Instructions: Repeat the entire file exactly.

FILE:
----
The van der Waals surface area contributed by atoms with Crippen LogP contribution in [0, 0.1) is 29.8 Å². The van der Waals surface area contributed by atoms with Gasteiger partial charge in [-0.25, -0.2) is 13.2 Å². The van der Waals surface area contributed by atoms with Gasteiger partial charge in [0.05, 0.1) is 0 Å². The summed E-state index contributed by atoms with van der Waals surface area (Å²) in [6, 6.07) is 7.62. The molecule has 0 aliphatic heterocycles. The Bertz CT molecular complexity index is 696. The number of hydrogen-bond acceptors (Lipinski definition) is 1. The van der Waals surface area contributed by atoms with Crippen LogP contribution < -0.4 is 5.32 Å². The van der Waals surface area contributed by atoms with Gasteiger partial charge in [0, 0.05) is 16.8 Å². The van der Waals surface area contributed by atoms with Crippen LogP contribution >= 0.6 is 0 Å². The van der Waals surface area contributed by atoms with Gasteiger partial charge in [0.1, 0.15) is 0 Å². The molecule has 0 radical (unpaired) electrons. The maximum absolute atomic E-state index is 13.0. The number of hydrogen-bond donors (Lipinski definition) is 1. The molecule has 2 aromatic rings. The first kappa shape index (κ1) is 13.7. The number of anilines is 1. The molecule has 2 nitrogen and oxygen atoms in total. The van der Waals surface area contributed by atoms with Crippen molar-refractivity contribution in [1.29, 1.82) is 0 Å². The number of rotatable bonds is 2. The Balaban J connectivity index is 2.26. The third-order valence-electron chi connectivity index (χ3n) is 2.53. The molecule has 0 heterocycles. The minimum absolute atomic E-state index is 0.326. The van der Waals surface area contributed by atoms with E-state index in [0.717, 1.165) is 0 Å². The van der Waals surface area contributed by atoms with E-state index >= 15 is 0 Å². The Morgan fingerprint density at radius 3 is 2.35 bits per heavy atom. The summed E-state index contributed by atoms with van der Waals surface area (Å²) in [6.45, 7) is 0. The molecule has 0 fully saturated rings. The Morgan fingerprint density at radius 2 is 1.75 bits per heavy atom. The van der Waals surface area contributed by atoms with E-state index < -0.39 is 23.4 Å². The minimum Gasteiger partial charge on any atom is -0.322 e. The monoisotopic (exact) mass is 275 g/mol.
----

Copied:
The van der Waals surface area contributed by atoms with Crippen LogP contribution in [0, 0.1) is 29.8 Å². The van der Waals surface area contributed by atoms with Gasteiger partial charge in [-0.25, -0.2) is 13.2 Å². The van der Waals surface area contributed by atoms with Gasteiger partial charge in [0.05, 0.1) is 0 Å². The summed E-state index contributed by atoms with van der Waals surface area (Å²) in [6, 6.07) is 7.62. The molecule has 0 aliphatic heterocycles. The Bertz CT molecular complexity index is 696. The number of hydrogen-bond acceptors (Lipinski definition) is 1. The van der Waals surface area contributed by atoms with Crippen LogP contribution < -0.4 is 5.32 Å². The van der Waals surface area contributed by atoms with Gasteiger partial charge in [0, 0.05) is 16.8 Å². The van der Waals surface area contributed by atoms with Crippen LogP contribution >= 0.6 is 0 Å². The van der Waals surface area contributed by atoms with Gasteiger partial charge in [0.1, 0.15) is 0 Å². The molecule has 0 radical (unpaired) electrons. The maximum absolute atomic E-state index is 13.0. The number of hydrogen-bond donors (Lipinski definition) is 1. The molecule has 2 aromatic rings. The first kappa shape index (κ1) is 13.7. The number of anilines is 1. The molecule has 2 nitrogen and oxygen atoms in total. The van der Waals surface area contributed by atoms with Crippen molar-refractivity contribution in [1.29, 1.82) is 0 Å². The number of rotatable bonds is 2. The Balaban J connectivity index is 2.26. The third-order valence-electron chi connectivity index (χ3n) is 2.53. The molecule has 0 heterocycles. The minimum absolute atomic E-state index is 0.326. The van der Waals surface area contributed by atoms with E-state index in [0.717, 1.165) is 0 Å². The van der Waals surface area contributed by atoms with E-state index >= 15 is 0 Å². The Morgan fingerprint density at radius 3 is 2.35 bits per heavy atom. The summed E-state index contributed by atoms with van der Waals surface area (Å²) in [6.45, 7) is 0. The molecule has 0 fully saturated rings. The Morgan fingerprint density at radius 2 is 1.75 bits per heavy atom. The van der Waals surface area contributed by atoms with E-state index < -0.39 is 23.4 Å². The minimum Gasteiger partial charge on any atom is -0.322 e. The monoisotopic (exact) mass is 275 g/mol.